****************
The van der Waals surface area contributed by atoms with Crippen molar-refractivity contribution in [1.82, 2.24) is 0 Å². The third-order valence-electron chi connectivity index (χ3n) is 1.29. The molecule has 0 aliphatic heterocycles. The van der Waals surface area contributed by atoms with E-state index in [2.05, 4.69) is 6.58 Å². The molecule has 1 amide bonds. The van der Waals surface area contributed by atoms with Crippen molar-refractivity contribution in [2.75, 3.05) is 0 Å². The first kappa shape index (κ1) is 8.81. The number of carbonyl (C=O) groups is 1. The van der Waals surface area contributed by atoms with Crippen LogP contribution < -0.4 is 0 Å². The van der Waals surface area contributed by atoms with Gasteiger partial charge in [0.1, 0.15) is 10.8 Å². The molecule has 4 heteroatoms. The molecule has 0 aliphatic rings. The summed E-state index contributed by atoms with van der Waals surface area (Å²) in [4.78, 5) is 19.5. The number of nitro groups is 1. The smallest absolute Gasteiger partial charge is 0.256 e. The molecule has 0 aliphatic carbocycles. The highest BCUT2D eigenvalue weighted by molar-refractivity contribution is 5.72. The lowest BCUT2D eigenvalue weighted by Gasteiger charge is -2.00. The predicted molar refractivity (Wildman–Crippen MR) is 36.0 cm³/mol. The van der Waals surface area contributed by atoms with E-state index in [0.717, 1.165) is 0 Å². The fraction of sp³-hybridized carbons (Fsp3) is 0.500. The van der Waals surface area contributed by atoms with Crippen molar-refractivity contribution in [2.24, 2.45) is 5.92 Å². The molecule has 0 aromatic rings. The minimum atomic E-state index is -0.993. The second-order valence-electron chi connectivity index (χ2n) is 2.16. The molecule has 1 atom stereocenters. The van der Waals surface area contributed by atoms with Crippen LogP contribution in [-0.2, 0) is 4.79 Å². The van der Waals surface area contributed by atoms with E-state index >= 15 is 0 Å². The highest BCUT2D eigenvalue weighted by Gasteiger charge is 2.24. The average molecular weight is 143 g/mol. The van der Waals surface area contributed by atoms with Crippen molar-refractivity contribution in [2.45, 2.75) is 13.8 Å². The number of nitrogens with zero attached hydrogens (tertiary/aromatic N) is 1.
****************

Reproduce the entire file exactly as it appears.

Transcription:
The van der Waals surface area contributed by atoms with Crippen molar-refractivity contribution in [1.82, 2.24) is 0 Å². The third-order valence-electron chi connectivity index (χ3n) is 1.29. The molecule has 0 aliphatic heterocycles. The van der Waals surface area contributed by atoms with E-state index in [2.05, 4.69) is 6.58 Å². The molecule has 1 amide bonds. The van der Waals surface area contributed by atoms with Crippen molar-refractivity contribution in [2.75, 3.05) is 0 Å². The first kappa shape index (κ1) is 8.81. The number of carbonyl (C=O) groups is 1. The van der Waals surface area contributed by atoms with Crippen LogP contribution < -0.4 is 0 Å². The van der Waals surface area contributed by atoms with Gasteiger partial charge in [0.1, 0.15) is 10.8 Å². The molecule has 4 heteroatoms. The molecule has 0 aliphatic rings. The summed E-state index contributed by atoms with van der Waals surface area (Å²) in [4.78, 5) is 19.5. The number of nitro groups is 1. The smallest absolute Gasteiger partial charge is 0.256 e. The molecule has 0 aliphatic carbocycles. The highest BCUT2D eigenvalue weighted by molar-refractivity contribution is 5.72. The lowest BCUT2D eigenvalue weighted by Gasteiger charge is -2.00. The predicted molar refractivity (Wildman–Crippen MR) is 36.0 cm³/mol. The van der Waals surface area contributed by atoms with E-state index in [0.717, 1.165) is 0 Å². The fraction of sp³-hybridized carbons (Fsp3) is 0.500. The van der Waals surface area contributed by atoms with Crippen molar-refractivity contribution in [2.24, 2.45) is 5.92 Å². The molecule has 0 aromatic rings. The minimum atomic E-state index is -0.993. The second-order valence-electron chi connectivity index (χ2n) is 2.16. The molecule has 1 atom stereocenters. The van der Waals surface area contributed by atoms with Crippen LogP contribution in [-0.2, 0) is 4.79 Å². The van der Waals surface area contributed by atoms with E-state index >= 15 is 0 Å². The highest BCUT2D eigenvalue weighted by Gasteiger charge is 2.24. The average molecular weight is 143 g/mol. The van der Waals surface area contributed by atoms with Crippen molar-refractivity contribution in [2.45, 2.75) is 13.8 Å². The number of nitrogens with zero attached hydrogens (tertiary/aromatic N) is 1.